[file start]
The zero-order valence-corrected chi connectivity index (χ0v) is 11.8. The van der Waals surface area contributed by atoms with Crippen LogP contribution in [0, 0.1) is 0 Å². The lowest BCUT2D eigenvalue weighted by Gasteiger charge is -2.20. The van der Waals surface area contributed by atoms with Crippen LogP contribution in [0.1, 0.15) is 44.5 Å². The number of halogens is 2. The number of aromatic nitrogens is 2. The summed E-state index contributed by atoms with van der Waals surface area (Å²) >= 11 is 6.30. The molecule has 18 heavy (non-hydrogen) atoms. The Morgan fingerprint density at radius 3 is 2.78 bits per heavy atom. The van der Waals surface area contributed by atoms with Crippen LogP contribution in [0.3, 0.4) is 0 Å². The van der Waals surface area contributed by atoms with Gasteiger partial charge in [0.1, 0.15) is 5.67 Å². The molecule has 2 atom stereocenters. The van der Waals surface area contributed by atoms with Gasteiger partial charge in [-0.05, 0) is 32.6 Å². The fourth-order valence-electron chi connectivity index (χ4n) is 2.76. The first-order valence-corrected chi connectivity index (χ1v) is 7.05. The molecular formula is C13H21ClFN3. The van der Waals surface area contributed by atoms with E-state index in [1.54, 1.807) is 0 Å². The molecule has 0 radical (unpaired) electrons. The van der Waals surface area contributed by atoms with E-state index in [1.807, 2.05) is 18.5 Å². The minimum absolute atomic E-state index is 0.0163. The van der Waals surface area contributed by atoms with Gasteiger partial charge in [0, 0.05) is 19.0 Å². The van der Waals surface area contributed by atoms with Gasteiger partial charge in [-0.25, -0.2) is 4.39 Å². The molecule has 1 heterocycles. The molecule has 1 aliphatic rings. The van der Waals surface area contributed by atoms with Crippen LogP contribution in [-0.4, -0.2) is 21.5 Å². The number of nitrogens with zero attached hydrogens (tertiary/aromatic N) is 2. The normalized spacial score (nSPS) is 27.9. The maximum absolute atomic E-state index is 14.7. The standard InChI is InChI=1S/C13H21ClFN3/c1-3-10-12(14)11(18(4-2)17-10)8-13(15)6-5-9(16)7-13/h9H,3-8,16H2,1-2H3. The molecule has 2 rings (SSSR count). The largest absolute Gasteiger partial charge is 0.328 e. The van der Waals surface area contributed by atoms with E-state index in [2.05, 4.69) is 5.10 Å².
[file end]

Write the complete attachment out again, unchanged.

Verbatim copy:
The zero-order valence-corrected chi connectivity index (χ0v) is 11.8. The van der Waals surface area contributed by atoms with Crippen LogP contribution in [0, 0.1) is 0 Å². The lowest BCUT2D eigenvalue weighted by Gasteiger charge is -2.20. The van der Waals surface area contributed by atoms with Crippen LogP contribution in [0.1, 0.15) is 44.5 Å². The number of halogens is 2. The number of aromatic nitrogens is 2. The summed E-state index contributed by atoms with van der Waals surface area (Å²) >= 11 is 6.30. The molecule has 18 heavy (non-hydrogen) atoms. The Morgan fingerprint density at radius 3 is 2.78 bits per heavy atom. The van der Waals surface area contributed by atoms with Crippen LogP contribution in [0.3, 0.4) is 0 Å². The van der Waals surface area contributed by atoms with Gasteiger partial charge in [0.1, 0.15) is 5.67 Å². The molecule has 2 atom stereocenters. The van der Waals surface area contributed by atoms with Gasteiger partial charge in [-0.05, 0) is 32.6 Å². The fourth-order valence-electron chi connectivity index (χ4n) is 2.76. The first-order valence-corrected chi connectivity index (χ1v) is 7.05. The molecular formula is C13H21ClFN3. The van der Waals surface area contributed by atoms with E-state index in [1.54, 1.807) is 0 Å². The molecule has 0 radical (unpaired) electrons. The van der Waals surface area contributed by atoms with E-state index in [1.807, 2.05) is 18.5 Å². The minimum absolute atomic E-state index is 0.0163. The van der Waals surface area contributed by atoms with Gasteiger partial charge in [0, 0.05) is 19.0 Å². The van der Waals surface area contributed by atoms with Gasteiger partial charge in [-0.25, -0.2) is 4.39 Å². The molecule has 1 heterocycles. The molecule has 1 aliphatic rings. The van der Waals surface area contributed by atoms with Crippen LogP contribution in [-0.4, -0.2) is 21.5 Å². The number of nitrogens with zero attached hydrogens (tertiary/aromatic N) is 2. The normalized spacial score (nSPS) is 27.9. The maximum absolute atomic E-state index is 14.7. The standard InChI is InChI=1S/C13H21ClFN3/c1-3-10-12(14)11(18(4-2)17-10)8-13(15)6-5-9(16)7-13/h9H,3-8,16H2,1-2H3. The molecule has 2 rings (SSSR count). The largest absolute Gasteiger partial charge is 0.328 e. The van der Waals surface area contributed by atoms with E-state index in [2.05, 4.69) is 5.10 Å².